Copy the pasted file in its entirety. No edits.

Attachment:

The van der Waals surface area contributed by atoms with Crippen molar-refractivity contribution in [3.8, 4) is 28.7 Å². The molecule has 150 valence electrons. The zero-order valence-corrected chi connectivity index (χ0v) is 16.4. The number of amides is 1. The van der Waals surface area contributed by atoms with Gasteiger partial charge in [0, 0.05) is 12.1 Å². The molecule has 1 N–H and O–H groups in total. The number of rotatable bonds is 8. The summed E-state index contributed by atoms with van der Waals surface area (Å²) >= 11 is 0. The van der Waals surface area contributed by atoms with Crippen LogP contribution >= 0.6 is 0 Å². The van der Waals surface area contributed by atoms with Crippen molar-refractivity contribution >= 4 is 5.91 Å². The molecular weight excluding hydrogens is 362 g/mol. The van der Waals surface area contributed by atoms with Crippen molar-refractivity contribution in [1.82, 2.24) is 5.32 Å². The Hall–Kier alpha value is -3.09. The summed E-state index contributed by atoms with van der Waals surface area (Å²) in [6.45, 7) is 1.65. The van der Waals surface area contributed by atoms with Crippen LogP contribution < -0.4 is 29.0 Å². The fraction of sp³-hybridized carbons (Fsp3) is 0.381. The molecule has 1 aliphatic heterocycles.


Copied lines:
The van der Waals surface area contributed by atoms with Crippen molar-refractivity contribution in [3.8, 4) is 28.7 Å². The molecule has 150 valence electrons. The zero-order valence-corrected chi connectivity index (χ0v) is 16.4. The number of amides is 1. The van der Waals surface area contributed by atoms with Gasteiger partial charge in [0, 0.05) is 12.1 Å². The molecule has 1 N–H and O–H groups in total. The number of rotatable bonds is 8. The summed E-state index contributed by atoms with van der Waals surface area (Å²) >= 11 is 0. The van der Waals surface area contributed by atoms with Crippen LogP contribution >= 0.6 is 0 Å². The van der Waals surface area contributed by atoms with Crippen molar-refractivity contribution >= 4 is 5.91 Å². The molecular weight excluding hydrogens is 362 g/mol. The van der Waals surface area contributed by atoms with Crippen molar-refractivity contribution in [1.82, 2.24) is 5.32 Å². The Hall–Kier alpha value is -3.09. The summed E-state index contributed by atoms with van der Waals surface area (Å²) in [6.45, 7) is 1.65. The van der Waals surface area contributed by atoms with Crippen LogP contribution < -0.4 is 29.0 Å². The fraction of sp³-hybridized carbons (Fsp3) is 0.381. The molecule has 1 aliphatic heterocycles.